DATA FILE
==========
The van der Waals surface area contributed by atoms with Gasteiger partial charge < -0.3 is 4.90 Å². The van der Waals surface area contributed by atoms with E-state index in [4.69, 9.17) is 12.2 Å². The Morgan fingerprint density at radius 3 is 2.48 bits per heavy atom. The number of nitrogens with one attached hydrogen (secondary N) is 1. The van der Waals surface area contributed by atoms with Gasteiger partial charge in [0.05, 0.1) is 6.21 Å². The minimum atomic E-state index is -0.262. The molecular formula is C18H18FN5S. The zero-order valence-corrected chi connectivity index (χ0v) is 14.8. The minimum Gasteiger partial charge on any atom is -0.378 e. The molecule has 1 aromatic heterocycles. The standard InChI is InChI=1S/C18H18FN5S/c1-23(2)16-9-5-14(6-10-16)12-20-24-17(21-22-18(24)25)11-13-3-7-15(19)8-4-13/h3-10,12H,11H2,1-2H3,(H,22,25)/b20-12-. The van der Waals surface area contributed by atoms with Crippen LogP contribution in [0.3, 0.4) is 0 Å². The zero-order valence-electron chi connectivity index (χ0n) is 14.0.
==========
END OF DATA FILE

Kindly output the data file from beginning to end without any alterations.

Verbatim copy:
The van der Waals surface area contributed by atoms with Gasteiger partial charge < -0.3 is 4.90 Å². The van der Waals surface area contributed by atoms with E-state index in [4.69, 9.17) is 12.2 Å². The Morgan fingerprint density at radius 3 is 2.48 bits per heavy atom. The number of nitrogens with one attached hydrogen (secondary N) is 1. The van der Waals surface area contributed by atoms with Gasteiger partial charge in [0.05, 0.1) is 6.21 Å². The minimum atomic E-state index is -0.262. The molecular formula is C18H18FN5S. The zero-order valence-corrected chi connectivity index (χ0v) is 14.8. The minimum Gasteiger partial charge on any atom is -0.378 e. The molecule has 1 aromatic heterocycles. The standard InChI is InChI=1S/C18H18FN5S/c1-23(2)16-9-5-14(6-10-16)12-20-24-17(21-22-18(24)25)11-13-3-7-15(19)8-4-13/h3-10,12H,11H2,1-2H3,(H,22,25)/b20-12-. The van der Waals surface area contributed by atoms with Crippen LogP contribution in [0.3, 0.4) is 0 Å². The zero-order valence-electron chi connectivity index (χ0n) is 14.0.